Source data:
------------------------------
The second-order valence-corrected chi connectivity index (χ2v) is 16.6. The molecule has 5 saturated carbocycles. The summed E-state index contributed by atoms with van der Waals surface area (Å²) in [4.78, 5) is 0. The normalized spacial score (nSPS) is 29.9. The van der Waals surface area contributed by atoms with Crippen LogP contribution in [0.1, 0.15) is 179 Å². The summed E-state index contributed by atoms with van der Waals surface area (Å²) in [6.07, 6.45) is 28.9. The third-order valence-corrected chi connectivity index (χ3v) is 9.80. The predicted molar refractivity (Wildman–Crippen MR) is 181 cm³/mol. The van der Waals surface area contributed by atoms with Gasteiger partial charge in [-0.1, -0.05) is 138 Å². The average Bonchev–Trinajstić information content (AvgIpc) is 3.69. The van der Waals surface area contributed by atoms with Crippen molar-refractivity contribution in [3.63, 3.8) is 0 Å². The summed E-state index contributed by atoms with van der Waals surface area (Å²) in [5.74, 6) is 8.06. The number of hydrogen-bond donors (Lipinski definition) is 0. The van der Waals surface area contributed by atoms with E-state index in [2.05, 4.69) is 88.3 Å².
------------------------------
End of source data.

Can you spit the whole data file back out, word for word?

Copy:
The second-order valence-corrected chi connectivity index (χ2v) is 16.6. The molecule has 5 saturated carbocycles. The summed E-state index contributed by atoms with van der Waals surface area (Å²) in [4.78, 5) is 0. The normalized spacial score (nSPS) is 29.9. The van der Waals surface area contributed by atoms with Crippen LogP contribution in [0.1, 0.15) is 179 Å². The summed E-state index contributed by atoms with van der Waals surface area (Å²) in [6.07, 6.45) is 28.9. The third-order valence-corrected chi connectivity index (χ3v) is 9.80. The predicted molar refractivity (Wildman–Crippen MR) is 181 cm³/mol. The van der Waals surface area contributed by atoms with Gasteiger partial charge in [-0.1, -0.05) is 138 Å². The average Bonchev–Trinajstić information content (AvgIpc) is 3.69. The van der Waals surface area contributed by atoms with Crippen molar-refractivity contribution in [3.63, 3.8) is 0 Å². The summed E-state index contributed by atoms with van der Waals surface area (Å²) in [5.74, 6) is 8.06. The number of hydrogen-bond donors (Lipinski definition) is 0. The van der Waals surface area contributed by atoms with E-state index in [2.05, 4.69) is 88.3 Å².